Is Walking the Secret to Original and Creative Ideas?

Public Domain. Timothy Perry / Unsplash

We should follow in the footsteps of many great thinkers and implement regular rambles into our lives.

Walking has been a hot topic on TreeHugger since its beginning fifteen years ago. Lloyd advocates for walking as a healthy, green alternative to driving cars and a crucial consideration in urban design; he even calls it climate action. Melissa writes about its health benefits, how it promotes longevity, offers valuable exercise, and improves one's quality of life. Now it's my turn, and I am newly fascinated by the way in which walking seems to promote creative thinking and original ideas.

I was always vaguely aware that certain famous thinkers such as Henry Thoreau, Friedrich Nietzsche, and Charles Darwin spent significant amounts of time walking, but until I began reading Cal Newport's book, Digital Minimalism, I wasn't aware of just how connected their walking habits were to their creative output.

While Newport says that "these historical walkers embraced the activity for different reasons," the walks allowed for the solitude that the human brain requires to thrive. He defines solitude as "freedom from input from other minds, as it's exactly this absence of reaction to the clatter of civilization that supports all these benefits."

These men were far from the only ones who valued their walks. Abraham Lincoln sought solitude at his 'cottage', now the site of the Armed Forces Retirement Home, and spent time wandering the grounds when preparing his thoughts and addresses. Wendell Berry walked for prolonged periods of time to clarify his thoughts. French Poet Arthur Rimbaud took many pilgrimages, and T.S. Eliot composed poetry while wandering on foot. Jean-Jacques Rousseau once said, "I never do anything but when walking; the countryside is my study." Irish mathematician William Rowan Hamilton walked daily for seven years, pondering the same math problem, until he came up with a number system called quaternions, which has been crucial in the development of mobile phones. Aristotle delivered lectures while walking, and Darwin was said to walk for the equivalent number of hours that he worked.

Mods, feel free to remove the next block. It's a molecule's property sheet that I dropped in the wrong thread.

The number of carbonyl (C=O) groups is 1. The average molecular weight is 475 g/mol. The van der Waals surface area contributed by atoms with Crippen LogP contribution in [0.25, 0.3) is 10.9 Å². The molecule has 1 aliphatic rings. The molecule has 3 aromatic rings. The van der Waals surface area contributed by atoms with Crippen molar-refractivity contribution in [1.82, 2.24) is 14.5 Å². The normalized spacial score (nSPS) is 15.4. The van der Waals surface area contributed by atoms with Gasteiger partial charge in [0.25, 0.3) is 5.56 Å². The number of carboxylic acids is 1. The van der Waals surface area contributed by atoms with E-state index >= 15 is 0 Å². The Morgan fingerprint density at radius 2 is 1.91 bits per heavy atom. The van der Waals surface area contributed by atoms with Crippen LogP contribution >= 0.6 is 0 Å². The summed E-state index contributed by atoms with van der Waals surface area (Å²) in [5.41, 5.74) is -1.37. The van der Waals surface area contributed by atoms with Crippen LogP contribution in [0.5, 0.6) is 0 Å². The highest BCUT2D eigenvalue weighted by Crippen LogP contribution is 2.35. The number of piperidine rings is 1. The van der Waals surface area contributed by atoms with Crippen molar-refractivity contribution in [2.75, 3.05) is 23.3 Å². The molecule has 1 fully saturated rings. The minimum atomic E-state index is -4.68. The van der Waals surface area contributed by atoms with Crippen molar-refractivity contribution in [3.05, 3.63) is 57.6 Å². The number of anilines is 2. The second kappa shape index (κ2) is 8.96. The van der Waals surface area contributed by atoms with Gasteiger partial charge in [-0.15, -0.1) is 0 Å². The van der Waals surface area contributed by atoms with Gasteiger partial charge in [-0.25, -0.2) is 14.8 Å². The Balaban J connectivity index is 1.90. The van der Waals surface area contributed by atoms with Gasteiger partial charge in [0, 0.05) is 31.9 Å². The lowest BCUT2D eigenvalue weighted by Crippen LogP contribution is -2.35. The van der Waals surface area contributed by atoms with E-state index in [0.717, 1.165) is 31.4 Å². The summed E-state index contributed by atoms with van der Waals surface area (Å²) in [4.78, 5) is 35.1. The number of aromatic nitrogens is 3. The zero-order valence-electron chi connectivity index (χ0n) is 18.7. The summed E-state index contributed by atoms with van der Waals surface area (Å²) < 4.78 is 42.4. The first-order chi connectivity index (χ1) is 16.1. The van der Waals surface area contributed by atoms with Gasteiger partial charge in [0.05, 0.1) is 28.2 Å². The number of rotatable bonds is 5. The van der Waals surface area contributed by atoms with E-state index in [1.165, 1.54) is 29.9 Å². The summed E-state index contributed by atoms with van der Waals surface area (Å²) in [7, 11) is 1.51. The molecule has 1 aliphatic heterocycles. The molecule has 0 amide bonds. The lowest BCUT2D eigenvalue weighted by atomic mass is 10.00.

It is fitting, then, that the Guardian published an article called "It's a superpower: how walking makes us healthier, happier and brainier" during the same week that I am devouring Newport's book. It delves into the work of neuroscientist Shane O'Mara who believes that the human brain is 'moto-centric' and requires movement in order to work optimally. O'Mara told Amy Fleming (while walking, of course),

"[We know] from the scientific literature, that getting people to engage in physical activity before they engage in a creative act is very powerful. My notion – and we need to test this – is that the activation that occurs across the whole of the brain during problem-solving becomes much greater almost as an accident of walking demanding lots of neural resources."

The article is full of other fascinating facts, such as walking's impact on personality traits over decades ("those who moved the least showed malign personality changes, scoring lower in the positive traits: openness, extraversion and agreeableness"); reducing depression rates; promoting brain healing after injury; improving memory retention and learning. O'Mara says,

"One of the great overlooked superpowers we have is that, when we get up and walk, our senses are sharpened. Rhythms that would previously be quiet suddenly come to life, and the way our brain interacts with our body changes."

It sounds like walking is the closest thing to a magic bullet solution to all sorts of life's problems – from greenhouse gas emissions and climate change, to urban safety and traffic congestion, to personal health and fitness, and now to mental ability, capacity, even brilliance and originality. We should follow the example of these impressive predecessors, tie up our shoes, and "embrace walking as a high-quality source of solitude." Just do as Newport says and leave the phone behind.